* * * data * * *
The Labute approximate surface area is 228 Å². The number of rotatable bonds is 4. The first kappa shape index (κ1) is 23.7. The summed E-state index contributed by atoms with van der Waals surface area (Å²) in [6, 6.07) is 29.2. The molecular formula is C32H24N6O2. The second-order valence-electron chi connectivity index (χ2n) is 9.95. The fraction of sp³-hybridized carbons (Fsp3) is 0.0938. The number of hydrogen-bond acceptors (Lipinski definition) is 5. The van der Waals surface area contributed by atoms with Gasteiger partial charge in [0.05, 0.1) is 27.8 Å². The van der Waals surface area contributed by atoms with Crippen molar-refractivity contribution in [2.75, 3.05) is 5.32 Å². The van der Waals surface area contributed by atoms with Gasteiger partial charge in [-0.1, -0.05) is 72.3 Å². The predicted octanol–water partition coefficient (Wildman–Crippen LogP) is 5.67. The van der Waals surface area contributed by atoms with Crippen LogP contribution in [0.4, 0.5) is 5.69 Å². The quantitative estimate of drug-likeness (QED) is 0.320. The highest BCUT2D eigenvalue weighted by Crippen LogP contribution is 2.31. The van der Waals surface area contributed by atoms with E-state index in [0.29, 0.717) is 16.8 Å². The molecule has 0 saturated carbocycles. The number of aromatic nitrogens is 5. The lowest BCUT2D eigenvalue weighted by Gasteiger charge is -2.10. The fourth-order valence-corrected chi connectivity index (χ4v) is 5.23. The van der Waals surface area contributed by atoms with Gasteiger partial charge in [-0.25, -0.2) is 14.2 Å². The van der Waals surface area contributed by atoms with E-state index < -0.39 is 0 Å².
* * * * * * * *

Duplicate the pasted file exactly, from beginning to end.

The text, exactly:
The Labute approximate surface area is 228 Å². The number of rotatable bonds is 4. The first kappa shape index (κ1) is 23.7. The summed E-state index contributed by atoms with van der Waals surface area (Å²) in [6, 6.07) is 29.2. The molecular formula is C32H24N6O2. The second-order valence-electron chi connectivity index (χ2n) is 9.95. The fraction of sp³-hybridized carbons (Fsp3) is 0.0938. The number of hydrogen-bond acceptors (Lipinski definition) is 5. The van der Waals surface area contributed by atoms with Gasteiger partial charge in [0.05, 0.1) is 27.8 Å². The van der Waals surface area contributed by atoms with Crippen molar-refractivity contribution in [2.75, 3.05) is 5.32 Å². The van der Waals surface area contributed by atoms with Gasteiger partial charge in [-0.1, -0.05) is 72.3 Å². The predicted octanol–water partition coefficient (Wildman–Crippen LogP) is 5.67. The van der Waals surface area contributed by atoms with Crippen LogP contribution in [0.4, 0.5) is 5.69 Å². The quantitative estimate of drug-likeness (QED) is 0.320. The highest BCUT2D eigenvalue weighted by Crippen LogP contribution is 2.31. The van der Waals surface area contributed by atoms with E-state index in [0.29, 0.717) is 16.8 Å². The molecule has 0 saturated carbocycles. The number of aromatic nitrogens is 5. The lowest BCUT2D eigenvalue weighted by Gasteiger charge is -2.10. The fourth-order valence-corrected chi connectivity index (χ4v) is 5.23. The van der Waals surface area contributed by atoms with Gasteiger partial charge in [-0.25, -0.2) is 14.2 Å². The van der Waals surface area contributed by atoms with E-state index < -0.39 is 0 Å².